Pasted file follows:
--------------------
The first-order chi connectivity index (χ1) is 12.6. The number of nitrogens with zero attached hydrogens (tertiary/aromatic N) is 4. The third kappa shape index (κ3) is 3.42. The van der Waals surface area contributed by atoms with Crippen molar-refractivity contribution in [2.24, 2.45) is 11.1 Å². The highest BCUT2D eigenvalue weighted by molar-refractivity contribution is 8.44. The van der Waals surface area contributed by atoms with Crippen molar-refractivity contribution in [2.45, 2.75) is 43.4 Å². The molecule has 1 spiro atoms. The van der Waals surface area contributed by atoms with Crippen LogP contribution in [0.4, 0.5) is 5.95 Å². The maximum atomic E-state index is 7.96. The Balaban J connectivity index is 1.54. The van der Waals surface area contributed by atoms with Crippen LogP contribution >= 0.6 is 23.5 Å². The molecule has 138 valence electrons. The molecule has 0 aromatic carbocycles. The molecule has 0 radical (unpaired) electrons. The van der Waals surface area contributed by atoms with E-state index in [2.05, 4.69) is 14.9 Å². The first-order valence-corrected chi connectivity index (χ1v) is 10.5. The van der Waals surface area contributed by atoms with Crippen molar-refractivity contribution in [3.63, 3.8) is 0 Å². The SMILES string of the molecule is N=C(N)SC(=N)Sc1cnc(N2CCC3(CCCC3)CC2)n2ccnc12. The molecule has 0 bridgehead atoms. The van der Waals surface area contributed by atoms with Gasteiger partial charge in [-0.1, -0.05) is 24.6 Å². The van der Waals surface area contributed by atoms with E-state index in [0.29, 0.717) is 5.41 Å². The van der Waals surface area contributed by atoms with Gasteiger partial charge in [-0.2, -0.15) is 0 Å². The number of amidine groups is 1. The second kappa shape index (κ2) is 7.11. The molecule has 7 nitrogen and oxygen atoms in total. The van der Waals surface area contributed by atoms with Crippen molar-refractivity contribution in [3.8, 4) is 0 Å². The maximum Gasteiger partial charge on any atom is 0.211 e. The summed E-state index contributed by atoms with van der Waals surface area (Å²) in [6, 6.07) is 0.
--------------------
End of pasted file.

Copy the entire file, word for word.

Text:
The first-order chi connectivity index (χ1) is 12.6. The number of nitrogens with zero attached hydrogens (tertiary/aromatic N) is 4. The third kappa shape index (κ3) is 3.42. The van der Waals surface area contributed by atoms with Crippen molar-refractivity contribution in [2.24, 2.45) is 11.1 Å². The highest BCUT2D eigenvalue weighted by molar-refractivity contribution is 8.44. The van der Waals surface area contributed by atoms with Crippen molar-refractivity contribution in [2.45, 2.75) is 43.4 Å². The molecule has 1 spiro atoms. The van der Waals surface area contributed by atoms with Crippen LogP contribution in [0.4, 0.5) is 5.95 Å². The maximum atomic E-state index is 7.96. The Balaban J connectivity index is 1.54. The van der Waals surface area contributed by atoms with Crippen LogP contribution >= 0.6 is 23.5 Å². The molecule has 138 valence electrons. The molecule has 0 aromatic carbocycles. The molecule has 0 radical (unpaired) electrons. The van der Waals surface area contributed by atoms with E-state index in [2.05, 4.69) is 14.9 Å². The first-order valence-corrected chi connectivity index (χ1v) is 10.5. The van der Waals surface area contributed by atoms with Crippen molar-refractivity contribution in [3.63, 3.8) is 0 Å². The SMILES string of the molecule is N=C(N)SC(=N)Sc1cnc(N2CCC3(CCCC3)CC2)n2ccnc12. The molecule has 0 bridgehead atoms. The van der Waals surface area contributed by atoms with Gasteiger partial charge in [-0.1, -0.05) is 24.6 Å². The van der Waals surface area contributed by atoms with E-state index in [0.29, 0.717) is 5.41 Å². The van der Waals surface area contributed by atoms with Gasteiger partial charge in [-0.2, -0.15) is 0 Å². The number of amidine groups is 1. The second kappa shape index (κ2) is 7.11. The molecule has 7 nitrogen and oxygen atoms in total. The van der Waals surface area contributed by atoms with Crippen molar-refractivity contribution in [3.8, 4) is 0 Å². The maximum Gasteiger partial charge on any atom is 0.211 e. The summed E-state index contributed by atoms with van der Waals surface area (Å²) in [6, 6.07) is 0.